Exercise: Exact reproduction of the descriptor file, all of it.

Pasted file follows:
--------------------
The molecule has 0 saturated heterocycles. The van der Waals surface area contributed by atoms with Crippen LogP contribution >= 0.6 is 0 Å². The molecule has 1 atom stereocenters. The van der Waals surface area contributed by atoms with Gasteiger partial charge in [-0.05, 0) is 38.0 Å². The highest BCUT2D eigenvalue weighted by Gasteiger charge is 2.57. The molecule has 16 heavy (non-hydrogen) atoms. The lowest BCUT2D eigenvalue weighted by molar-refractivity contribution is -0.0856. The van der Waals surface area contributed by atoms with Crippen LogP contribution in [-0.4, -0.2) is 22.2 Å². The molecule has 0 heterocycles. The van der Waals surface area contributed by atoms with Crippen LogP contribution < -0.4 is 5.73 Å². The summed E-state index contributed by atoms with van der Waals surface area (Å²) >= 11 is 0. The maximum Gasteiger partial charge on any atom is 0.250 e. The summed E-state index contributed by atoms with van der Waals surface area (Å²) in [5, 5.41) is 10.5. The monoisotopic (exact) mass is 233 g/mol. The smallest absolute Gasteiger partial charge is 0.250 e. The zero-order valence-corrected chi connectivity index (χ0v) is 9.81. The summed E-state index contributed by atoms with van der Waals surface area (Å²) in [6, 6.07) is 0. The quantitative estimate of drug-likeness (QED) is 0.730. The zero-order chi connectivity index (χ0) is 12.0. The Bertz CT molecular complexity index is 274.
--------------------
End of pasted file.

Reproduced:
The molecule has 0 saturated heterocycles. The van der Waals surface area contributed by atoms with Crippen LogP contribution >= 0.6 is 0 Å². The molecule has 1 atom stereocenters. The van der Waals surface area contributed by atoms with Gasteiger partial charge in [-0.05, 0) is 38.0 Å². The highest BCUT2D eigenvalue weighted by Gasteiger charge is 2.57. The molecule has 16 heavy (non-hydrogen) atoms. The lowest BCUT2D eigenvalue weighted by molar-refractivity contribution is -0.0856. The van der Waals surface area contributed by atoms with Crippen LogP contribution in [-0.4, -0.2) is 22.2 Å². The molecule has 0 heterocycles. The van der Waals surface area contributed by atoms with Crippen LogP contribution < -0.4 is 5.73 Å². The summed E-state index contributed by atoms with van der Waals surface area (Å²) >= 11 is 0. The maximum Gasteiger partial charge on any atom is 0.250 e. The summed E-state index contributed by atoms with van der Waals surface area (Å²) in [5, 5.41) is 10.5. The monoisotopic (exact) mass is 233 g/mol. The smallest absolute Gasteiger partial charge is 0.250 e. The zero-order valence-corrected chi connectivity index (χ0v) is 9.81. The summed E-state index contributed by atoms with van der Waals surface area (Å²) in [6, 6.07) is 0. The quantitative estimate of drug-likeness (QED) is 0.730. The zero-order chi connectivity index (χ0) is 12.0. The Bertz CT molecular complexity index is 274.